History/Social Studies - Story of the World and the test questions (I use for discussion, not tests); History Odyssey; Knowledge Quest maps; Schlessinger DVDs. I tried to do history without SOTW because at first I really didn't like it and our son wouldn't listen to me read anything without pictures; but I could never get history going and now that he is old enough to enjoy listening to me read, SOTW is working great for both history and geography. SOTW and the Knowledge Quest maps can be adapted to secular history studies - to me that means explaining the source of the information when the book is covering Old Testament material.
and 3 , in our happy secular
I have a 5 and 7.5 year old. Here's what we're doing:
Math- Math Mammoth. There's a coop through Homeschool Buyers Coop that's going on til 3/31. I'd suggest the light blue series. Regardless of what you'd purchase, it would wind up being a bundle of grades (so for light blue, it's grades 1-6.) It's currently at 40% (which is $78.60 for the pdf option or you could get the CD option for $79.80 off but if they hit 250 orders, it'll drop to 50% (so it would be $64 or $66.50 respectively + $3.50 shipping fee.)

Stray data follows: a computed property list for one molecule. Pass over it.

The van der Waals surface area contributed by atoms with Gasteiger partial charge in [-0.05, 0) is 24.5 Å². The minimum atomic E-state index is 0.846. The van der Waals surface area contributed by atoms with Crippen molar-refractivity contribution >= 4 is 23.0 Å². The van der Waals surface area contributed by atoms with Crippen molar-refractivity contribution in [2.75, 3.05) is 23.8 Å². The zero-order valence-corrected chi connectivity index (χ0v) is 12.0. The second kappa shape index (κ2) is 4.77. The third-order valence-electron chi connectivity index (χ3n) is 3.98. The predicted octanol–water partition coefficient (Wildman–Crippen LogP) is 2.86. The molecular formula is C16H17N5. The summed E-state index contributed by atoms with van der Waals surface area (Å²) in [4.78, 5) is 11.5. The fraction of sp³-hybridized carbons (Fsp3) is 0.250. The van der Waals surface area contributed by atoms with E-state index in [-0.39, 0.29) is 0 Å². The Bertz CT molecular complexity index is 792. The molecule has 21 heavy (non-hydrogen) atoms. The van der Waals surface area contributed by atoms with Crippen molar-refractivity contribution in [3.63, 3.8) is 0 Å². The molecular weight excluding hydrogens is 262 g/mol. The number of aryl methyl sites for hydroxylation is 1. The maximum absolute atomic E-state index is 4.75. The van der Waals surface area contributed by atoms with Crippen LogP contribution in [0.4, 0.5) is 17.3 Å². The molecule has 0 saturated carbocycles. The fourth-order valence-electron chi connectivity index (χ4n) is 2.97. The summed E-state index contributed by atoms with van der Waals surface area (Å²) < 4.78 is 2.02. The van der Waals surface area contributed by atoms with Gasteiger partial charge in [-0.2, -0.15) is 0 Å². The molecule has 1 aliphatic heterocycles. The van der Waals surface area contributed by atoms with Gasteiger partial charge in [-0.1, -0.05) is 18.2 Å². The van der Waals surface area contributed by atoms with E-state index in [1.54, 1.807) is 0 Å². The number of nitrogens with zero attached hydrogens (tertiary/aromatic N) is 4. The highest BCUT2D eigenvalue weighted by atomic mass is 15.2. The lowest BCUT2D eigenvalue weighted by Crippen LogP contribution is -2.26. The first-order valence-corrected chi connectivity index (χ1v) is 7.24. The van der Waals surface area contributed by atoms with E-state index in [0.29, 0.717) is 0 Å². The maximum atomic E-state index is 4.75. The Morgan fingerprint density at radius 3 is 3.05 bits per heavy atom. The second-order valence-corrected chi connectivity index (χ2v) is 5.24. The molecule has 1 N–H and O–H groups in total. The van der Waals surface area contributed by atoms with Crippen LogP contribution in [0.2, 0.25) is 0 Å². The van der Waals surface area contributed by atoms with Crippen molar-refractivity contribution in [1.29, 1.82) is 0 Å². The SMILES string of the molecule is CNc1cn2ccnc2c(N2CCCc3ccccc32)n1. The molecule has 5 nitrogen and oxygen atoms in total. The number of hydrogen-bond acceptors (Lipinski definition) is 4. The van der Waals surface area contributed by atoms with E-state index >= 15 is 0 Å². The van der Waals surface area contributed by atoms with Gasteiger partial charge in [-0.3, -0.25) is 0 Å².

History- we have History Odyssey from Pandia. But I also learned of Bringing Up Learners Mosaic curriculum. Both have a Story of the World layout. I purchased HO as a download, but BUL's curriculum is free. Dd started with HO last fall, but then we slacked off around the holidays. By the time we restarted, ds wanted to join us. BUL lends itself more easily to Big Bang and Evolution while HO just kind of glosses over it, IMO.
Science- I picked up a few Intellego unit studies for k-2 from CurrClick during a Winter Sale. We've been doing weather and the monkeys have been enjoying it. We also have natural habitats and astronomy. Elemental Science looked good, but I heard it's neutral on evolution - neither denying nor addressing it. Which is a bummer because I like the look of their stuff and the price works for us. Real Science Odyssey is suppose to be good too, but is more costly.